Vast majority of the newer housing developments I’ve lived and been in all have underground utilities. Don’t ever recall having seen any of them having to be dug up for repairs. All of these developments have ground based transformer units for the houses.

I’ve never seen bare wires overhead, they’ve always been insulated.

After the fourth line-downing storm in eight years, my hometown inquired of our local utility why they didn’t put in underground lines. The answer is that they do a cost/benefit study with regard to how often the lines/poles must be replaced owing to storms, etc., vs. the probable number of times they must excavate to fix underground lines. In new developments where lines must only go short distances to serve a large number of residences, underground lines are preferable; in areas where lines must go longer distances, the pole and overhead lines approach is more preferable.

I doubt these are working at the multi-kilovolt levels of main power lines.

The keyword is “newer.” Give it 10, 15, 20 years and they’ll need to do work on them, then you’ll see the mess. Also, since the lines were buried as the houses/business/streets were built (or even before), it was much easier, no traffic, no trees no houses etc… to go around.

Also, the wires overhead are bare. If you’ve seen insulated you’ve seen one of two things. Either phone/cable lines OR bare wires with a weatherproofing coating on them to protect them from the elements. But that coating isn’t an insulator.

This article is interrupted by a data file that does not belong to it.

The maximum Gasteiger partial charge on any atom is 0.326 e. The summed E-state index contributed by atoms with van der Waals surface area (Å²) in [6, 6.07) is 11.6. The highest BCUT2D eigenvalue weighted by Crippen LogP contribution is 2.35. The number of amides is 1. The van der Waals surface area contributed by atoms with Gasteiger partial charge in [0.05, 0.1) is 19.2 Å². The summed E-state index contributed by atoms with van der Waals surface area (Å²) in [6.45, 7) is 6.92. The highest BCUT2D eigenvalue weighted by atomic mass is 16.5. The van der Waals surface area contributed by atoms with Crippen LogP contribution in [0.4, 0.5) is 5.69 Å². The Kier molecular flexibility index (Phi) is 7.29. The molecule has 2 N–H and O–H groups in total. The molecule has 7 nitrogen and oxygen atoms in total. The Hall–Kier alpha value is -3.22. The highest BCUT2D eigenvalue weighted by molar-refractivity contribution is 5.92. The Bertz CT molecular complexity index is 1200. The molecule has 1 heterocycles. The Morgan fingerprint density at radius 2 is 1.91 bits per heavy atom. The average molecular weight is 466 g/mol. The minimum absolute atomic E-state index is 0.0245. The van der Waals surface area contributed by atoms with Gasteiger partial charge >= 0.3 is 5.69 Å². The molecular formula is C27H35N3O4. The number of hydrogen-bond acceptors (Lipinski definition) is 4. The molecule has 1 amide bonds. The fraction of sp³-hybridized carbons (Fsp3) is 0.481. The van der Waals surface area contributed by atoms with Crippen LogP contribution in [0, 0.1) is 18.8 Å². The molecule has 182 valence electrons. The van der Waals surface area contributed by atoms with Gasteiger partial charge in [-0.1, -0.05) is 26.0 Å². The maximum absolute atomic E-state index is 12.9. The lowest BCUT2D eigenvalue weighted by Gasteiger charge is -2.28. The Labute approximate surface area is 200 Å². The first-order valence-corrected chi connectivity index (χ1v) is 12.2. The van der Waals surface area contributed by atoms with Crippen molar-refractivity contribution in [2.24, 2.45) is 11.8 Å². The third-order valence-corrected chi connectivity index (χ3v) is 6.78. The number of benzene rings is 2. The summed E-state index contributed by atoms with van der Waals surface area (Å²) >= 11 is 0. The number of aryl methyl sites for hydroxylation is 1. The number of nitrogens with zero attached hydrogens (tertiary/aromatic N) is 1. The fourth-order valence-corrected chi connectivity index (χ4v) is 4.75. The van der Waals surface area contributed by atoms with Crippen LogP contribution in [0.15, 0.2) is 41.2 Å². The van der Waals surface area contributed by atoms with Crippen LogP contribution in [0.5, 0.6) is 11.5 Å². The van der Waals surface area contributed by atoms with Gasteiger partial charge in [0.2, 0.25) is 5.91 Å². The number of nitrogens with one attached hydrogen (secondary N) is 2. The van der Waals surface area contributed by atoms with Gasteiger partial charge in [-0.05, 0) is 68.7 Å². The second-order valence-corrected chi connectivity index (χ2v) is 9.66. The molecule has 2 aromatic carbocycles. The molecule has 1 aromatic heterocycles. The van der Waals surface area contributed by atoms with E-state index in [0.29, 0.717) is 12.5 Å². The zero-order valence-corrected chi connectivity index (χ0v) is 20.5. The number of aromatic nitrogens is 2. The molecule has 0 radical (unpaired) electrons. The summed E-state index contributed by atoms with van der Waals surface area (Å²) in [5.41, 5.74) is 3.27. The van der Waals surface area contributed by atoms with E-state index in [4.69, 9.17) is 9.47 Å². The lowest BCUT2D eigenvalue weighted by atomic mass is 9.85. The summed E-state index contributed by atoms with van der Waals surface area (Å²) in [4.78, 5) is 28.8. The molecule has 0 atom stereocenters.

But who gets this economic advantage?
[li]Lives lost due to downed lines doesn’t cost the power company.[/li][li]Lives lost due to car-utility pole accidents doesn’t cost the power company. (And generally, the car owners insurance is responsible for replacing the pole & transformer.)[/li][li]Residents’ costs (thawed food, etc.) doesn’t cost the power company. Their only cost is lower bills from people whose power is off. (And much of that is collected when power comes back on, as appliances, air conditioners, etc. run longer to get back to normal temps.)[/li][li]Costs of trimming tree limbs is paid by the power company. But it’s pretty minor, comparitively. And some have even tried to bill this to the homeowner, if the trees are on his property rather than public property. [/li][li]Aesthetic value is completely meaningless to the power company bottom line. [/li][/ul]